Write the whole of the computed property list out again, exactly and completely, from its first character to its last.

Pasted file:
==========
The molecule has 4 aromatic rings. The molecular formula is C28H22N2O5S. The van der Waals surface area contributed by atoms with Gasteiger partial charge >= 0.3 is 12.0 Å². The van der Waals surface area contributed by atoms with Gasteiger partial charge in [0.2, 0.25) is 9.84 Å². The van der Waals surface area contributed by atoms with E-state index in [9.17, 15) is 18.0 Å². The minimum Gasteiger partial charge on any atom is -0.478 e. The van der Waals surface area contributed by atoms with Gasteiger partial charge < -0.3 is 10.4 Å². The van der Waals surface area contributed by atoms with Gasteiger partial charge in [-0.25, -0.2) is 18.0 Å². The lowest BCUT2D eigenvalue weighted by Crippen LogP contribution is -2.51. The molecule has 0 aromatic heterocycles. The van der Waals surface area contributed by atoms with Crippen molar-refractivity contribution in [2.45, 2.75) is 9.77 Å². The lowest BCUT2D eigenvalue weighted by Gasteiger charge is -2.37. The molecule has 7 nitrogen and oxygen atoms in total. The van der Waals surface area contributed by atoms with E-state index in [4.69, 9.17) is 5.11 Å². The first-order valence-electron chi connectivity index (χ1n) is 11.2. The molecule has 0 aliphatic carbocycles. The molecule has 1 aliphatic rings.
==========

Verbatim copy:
The molecule has 4 aromatic rings. The molecular formula is C28H22N2O5S. The van der Waals surface area contributed by atoms with Gasteiger partial charge >= 0.3 is 12.0 Å². The van der Waals surface area contributed by atoms with Gasteiger partial charge in [0.2, 0.25) is 9.84 Å². The van der Waals surface area contributed by atoms with E-state index in [9.17, 15) is 18.0 Å². The minimum Gasteiger partial charge on any atom is -0.478 e. The van der Waals surface area contributed by atoms with Gasteiger partial charge < -0.3 is 10.4 Å². The van der Waals surface area contributed by atoms with Gasteiger partial charge in [-0.25, -0.2) is 18.0 Å². The lowest BCUT2D eigenvalue weighted by Crippen LogP contribution is -2.51. The molecule has 0 aromatic heterocycles. The van der Waals surface area contributed by atoms with Crippen molar-refractivity contribution in [2.45, 2.75) is 9.77 Å². The lowest BCUT2D eigenvalue weighted by Gasteiger charge is -2.37. The molecule has 7 nitrogen and oxygen atoms in total. The van der Waals surface area contributed by atoms with E-state index in [4.69, 9.17) is 5.11 Å². The first-order valence-electron chi connectivity index (χ1n) is 11.2. The molecule has 0 aliphatic carbocycles. The molecule has 1 aliphatic rings.